Even the grinchiest hearts lurch at the thought of children, tagged like luggage, being sent away from their families "for the duration", as the phrase went. But today, even the shortest field trip or crowded fairground can give moms or dads pause about how best to ensure their little ones will get back to where they belong.

Of course, parents work hard to teach their children how to locate and identify a policeman, and how to memorize their parents' vital information to report to a grownup (but not a stranger). Over the years, parents have learned how to sew identifying information into kids' jackets but refrain from personalizing clothing so as not to give any ne'er-do-wells an opening.

A whole industry has even grown up recently around technological gadget solutions like Amber Alert GPS, Brickhouse Child Locator, GPS Nanny, and Track My Kids.

However, there's a simple but low-cost (sticky) paper solution, an upgrade of the luggage tag notion: customized adhesive labels.

Modern Day Return-To-Sender Solutions

Tottoos was inspired by a lost child in a football stadium. The founder explains:

We were heading to the concessions stand and spotted a little girl standing up against a trashcan, crying.  We asked if she needed help.  She told us she couldn't find her mother.  When we asked what her mother's name was, she said, "Mommy."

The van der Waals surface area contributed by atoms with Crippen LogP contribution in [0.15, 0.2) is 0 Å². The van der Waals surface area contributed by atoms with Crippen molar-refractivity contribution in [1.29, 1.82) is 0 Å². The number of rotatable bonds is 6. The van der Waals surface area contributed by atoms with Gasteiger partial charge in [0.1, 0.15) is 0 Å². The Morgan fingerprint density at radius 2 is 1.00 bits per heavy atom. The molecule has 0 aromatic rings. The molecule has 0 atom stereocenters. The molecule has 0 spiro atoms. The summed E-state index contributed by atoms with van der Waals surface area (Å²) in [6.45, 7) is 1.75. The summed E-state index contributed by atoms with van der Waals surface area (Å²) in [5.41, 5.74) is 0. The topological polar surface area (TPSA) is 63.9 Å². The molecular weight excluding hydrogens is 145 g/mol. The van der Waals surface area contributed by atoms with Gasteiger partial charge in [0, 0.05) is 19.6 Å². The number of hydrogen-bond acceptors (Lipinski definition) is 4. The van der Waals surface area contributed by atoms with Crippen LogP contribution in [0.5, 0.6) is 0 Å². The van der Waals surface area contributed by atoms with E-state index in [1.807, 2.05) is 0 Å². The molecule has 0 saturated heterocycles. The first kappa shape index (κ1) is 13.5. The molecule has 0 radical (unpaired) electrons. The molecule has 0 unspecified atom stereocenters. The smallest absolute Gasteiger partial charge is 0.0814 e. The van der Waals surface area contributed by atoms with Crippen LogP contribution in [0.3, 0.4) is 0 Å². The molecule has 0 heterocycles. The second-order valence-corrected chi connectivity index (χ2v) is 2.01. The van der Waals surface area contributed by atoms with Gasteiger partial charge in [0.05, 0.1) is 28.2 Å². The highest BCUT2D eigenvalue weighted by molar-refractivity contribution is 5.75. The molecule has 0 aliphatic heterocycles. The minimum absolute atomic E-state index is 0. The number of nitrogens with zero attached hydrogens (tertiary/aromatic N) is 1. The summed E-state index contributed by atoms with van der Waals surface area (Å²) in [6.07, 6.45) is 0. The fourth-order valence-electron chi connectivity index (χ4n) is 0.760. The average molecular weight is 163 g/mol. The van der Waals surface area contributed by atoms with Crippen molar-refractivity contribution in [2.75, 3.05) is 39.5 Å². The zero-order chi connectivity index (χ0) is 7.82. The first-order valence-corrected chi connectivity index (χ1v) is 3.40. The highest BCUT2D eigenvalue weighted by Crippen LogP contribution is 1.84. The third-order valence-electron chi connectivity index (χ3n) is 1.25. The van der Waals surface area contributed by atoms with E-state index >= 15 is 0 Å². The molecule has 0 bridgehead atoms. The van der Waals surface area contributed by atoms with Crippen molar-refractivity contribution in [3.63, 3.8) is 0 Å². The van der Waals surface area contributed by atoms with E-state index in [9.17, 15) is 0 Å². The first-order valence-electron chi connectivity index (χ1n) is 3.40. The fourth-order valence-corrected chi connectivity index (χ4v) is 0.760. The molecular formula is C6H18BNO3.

I stayed with her while my husband made his way through the sea of people in search of a security guard.  I was thinking the whole time how worried the girl's mother must have been and wished I could just call her to let her know where her child was, and that she was safe. 

If your child is going to be in a crowd -- on a field trip with school, at a fairground or amusement park, or anywhere that he or she could become separated from you or whomever is in charge -- Tottoos are an inexpensive solution for minimizing anxiety.

Tottoos are custom-made with FDA-approved adhesives and last 12 hours or longer when properly applied to clean, dry skin. The decals can feature personalized data, such as "If I am lost, please call [number of your choice]" or the name and emergency phone number of a preschool, elementary school, worship group or other organization overseeing an outing.

Thus, a child need not provide an excess of personal information to a stranger (even a Good Samaritan). Further, parents and organizations can ensure that there's a breadcrumb trail back to home base, even if a child is unable (due to hysterics, confusion or inability to memorize numerical sequences) to provide essential information.

In addition to identifying emergency contacts, Tottoos also offers kits with customizable decals to display important medical information, like allergies or chronic illness alerts and instructions regarding what to do in case of emergency.

This makes the stickers suitable for use not only for children but also for adult outdoor adventurers, Alzheimer's patients, and others who might be unable to communicate after encountering difficult or dangerous situations.

SafetyTat uses "medical-grade, hypoallergenic, latex-free adhesive" on all of their products. Paper Doll thinks SafetyTat earns bonus points for offering the same kind of solution as Tottoos, but with a charming artistic flair.

There are a variety of SafetyTats for different needs.